You are currently browsing the daily archive for 13/12/2010.

In defence of geophysics You never know what’s going to catch journalists’ imagination – no matter how hard you try to direct attention to the stories you’d like them to publicise. The new British Archaeology, which hit the shops on Friday, features the Crosby Garrett Roman helmet on the cover. And inside is a great piece on the find, with new information and new photos – and much else besides. But it is a footnote to a reader’s letter that became a story in today’s Mail … Read More

by Gordon Kingston, Heritage Action

“When morning came, the men of Ireland saw the Donn Cuailnge coming westward past Cruachan with the mangled remains of Finnbennach hanging from his horns. He brandished them before him all that day, and at nightfall entered the lake near Cruachan. He came out with Finnbennach‘s loins and shoulder blade and liver on his horns. The armies went to kill him, but Fergus stopped them and let him go anywhere he liked. He headed towards his own land. He stopped to drink in Finnlethe on the way. He left Finnbennach’s shoulder blade there – from which comes Finniethe, the White One’s Shoulderblade, as the name of that district. He drank again at Ath Luain, and left Finnbennach’s loins there – that is how the place was named Ath Luain, the Ford of the Loins. He uttered a bellow at Iraird Cuillenn that was heard through the whole province. He drank again at Tromma, where Finnbennach’s liver fell from his two horns – from which comes the name Tromma, or liver. He came to Etan Tairb and set his brow against the hill at Ath Da Fertha – from which comes the name Etan Tairb, the Bull‘s Brow, in Muirtheimne Plain. Then he went by the Midluachair road to Cuib, where he had dwelt with the milkless cow of Dáire, and he tore up the ground there – from which comes the name Gort mBúraig, the Field of the Trench. Then he went on until he fell dead between Ulster and Ui Eachach at Druim Tairb. So Druim Tairb, The Ridge of the Bull, is the name of that place.”

– The Táin, trans. Thomas Kinsella 2002, 252

Is it possible to stand up here and imagine the last journey of a Donn Cuailgne? To your south will be Clashatarriff (The Trench of the Bull), where the Argideen (The Silver River) and the Glashagloragh (The Noisy Stream), depending on your perspective, either fork apart, or join together. To your east will be the horned-headed, dark-liquid shape of Loch Atarriff (The Lake of the Bull – look at a map and you’ll see the shape). Behind the lake, the peaks of Carrigfadda and Kippagh will form two obvious points, on either side of the brow of Coomatallin; an effect that will become more apparent the further east that you travel. If, as is sometimes theorised, ‘The Táin‘ – that epic, human struggle, built around the savage Donn – was no more than the embellishment of an earlier, fully zoomorphic (Bronze Age?) legend; a deeper conflict between two divine bulls; one dark and one light, could they not also have made their marks here, long ago – across the backs of these southern hills?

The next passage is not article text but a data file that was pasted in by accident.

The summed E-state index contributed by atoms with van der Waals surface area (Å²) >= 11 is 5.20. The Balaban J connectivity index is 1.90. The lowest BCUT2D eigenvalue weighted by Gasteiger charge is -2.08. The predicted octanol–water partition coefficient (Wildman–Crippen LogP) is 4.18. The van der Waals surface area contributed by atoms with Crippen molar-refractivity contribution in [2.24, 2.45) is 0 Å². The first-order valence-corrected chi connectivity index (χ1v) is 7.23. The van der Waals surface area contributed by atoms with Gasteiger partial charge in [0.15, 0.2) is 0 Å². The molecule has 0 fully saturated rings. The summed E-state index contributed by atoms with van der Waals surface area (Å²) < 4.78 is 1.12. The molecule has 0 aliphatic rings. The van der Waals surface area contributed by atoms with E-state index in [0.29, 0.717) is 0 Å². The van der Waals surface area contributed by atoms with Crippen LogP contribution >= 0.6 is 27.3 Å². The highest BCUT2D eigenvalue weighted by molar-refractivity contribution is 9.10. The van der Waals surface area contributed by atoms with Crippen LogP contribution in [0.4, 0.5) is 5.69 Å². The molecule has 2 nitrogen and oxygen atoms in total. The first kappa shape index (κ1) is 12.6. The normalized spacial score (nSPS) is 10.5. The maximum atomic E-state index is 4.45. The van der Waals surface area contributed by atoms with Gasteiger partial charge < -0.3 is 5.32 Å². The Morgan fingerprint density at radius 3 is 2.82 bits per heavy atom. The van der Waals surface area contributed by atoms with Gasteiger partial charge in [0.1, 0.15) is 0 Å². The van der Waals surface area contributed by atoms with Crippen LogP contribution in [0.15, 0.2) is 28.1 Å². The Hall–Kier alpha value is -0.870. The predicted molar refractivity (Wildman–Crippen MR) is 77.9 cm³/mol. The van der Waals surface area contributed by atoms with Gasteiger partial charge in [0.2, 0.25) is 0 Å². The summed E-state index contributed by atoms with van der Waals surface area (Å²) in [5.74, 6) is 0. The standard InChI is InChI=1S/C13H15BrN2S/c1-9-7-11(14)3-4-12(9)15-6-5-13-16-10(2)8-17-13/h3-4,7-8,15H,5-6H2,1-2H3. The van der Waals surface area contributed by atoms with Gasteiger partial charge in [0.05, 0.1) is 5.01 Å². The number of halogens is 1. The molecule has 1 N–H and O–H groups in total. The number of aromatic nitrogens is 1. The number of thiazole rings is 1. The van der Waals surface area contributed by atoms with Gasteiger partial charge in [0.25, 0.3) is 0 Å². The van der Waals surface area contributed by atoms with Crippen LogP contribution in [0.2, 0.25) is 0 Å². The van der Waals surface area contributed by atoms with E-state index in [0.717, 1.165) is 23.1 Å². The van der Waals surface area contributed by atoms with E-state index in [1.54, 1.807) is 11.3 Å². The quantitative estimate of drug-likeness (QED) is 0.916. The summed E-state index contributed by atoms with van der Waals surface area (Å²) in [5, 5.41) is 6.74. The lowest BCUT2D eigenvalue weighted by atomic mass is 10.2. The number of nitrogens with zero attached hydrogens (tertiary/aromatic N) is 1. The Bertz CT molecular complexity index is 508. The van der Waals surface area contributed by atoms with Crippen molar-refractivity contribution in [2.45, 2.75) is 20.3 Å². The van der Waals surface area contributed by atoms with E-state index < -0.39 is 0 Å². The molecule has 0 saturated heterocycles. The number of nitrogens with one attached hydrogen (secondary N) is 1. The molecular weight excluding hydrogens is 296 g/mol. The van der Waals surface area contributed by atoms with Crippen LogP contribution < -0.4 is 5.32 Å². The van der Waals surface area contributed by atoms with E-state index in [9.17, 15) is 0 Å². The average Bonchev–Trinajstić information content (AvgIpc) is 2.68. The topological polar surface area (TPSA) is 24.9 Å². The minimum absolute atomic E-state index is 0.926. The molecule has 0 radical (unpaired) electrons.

Whatever the original truth may have been, it is still possible to stand beneath the toweringly alive (2.9 m) and apt, horn, that is the terminal stone of Knockawaddra row (W 27031 45977) and look back along the rest of its line – two standing, two fallen – to the south-west. And there, behind the modern cloak of trees, but directly in line, will hide the bright (light) quartz pillars at Maulatanvally (W 26053 44479); a declination that hovers just beyond the Southern major lunar limit (-30.2 to -32.4 degrees / limit= -29.9 degrees; Clive Ruggles, 1999). Make of that what you will.

Knockawaddra translates as The Hill of the Dog.

Other nearby and contemporaneous monuments:

Knockawaddra stone pair; just 192 m distant, at 101.8 degrees
Lettergorman stone circle; 904m distant, at 244.3 degrees, immediately south of Lough Atarriff
Lettergorman four-poster and standing stone; 1.313 km distant, at 346.5 degrees
Glanbrack stone circle and standing stones; 1.562 km distant, at 175.1 degrees
Maulatanvally stone group; 1.789 km distant, at 212.3 degrees, four stones, three of quartz
Maulatanvally stone circle; 1.896 km distant, at 200.5 degrees


December 2010

Follow Us

Follow us on Twitter

Follow us on Facebook

Enter your email address to follow this blog and receive notifications of new posts by email.

Join 10,809 other subscribers
%d bloggers like this: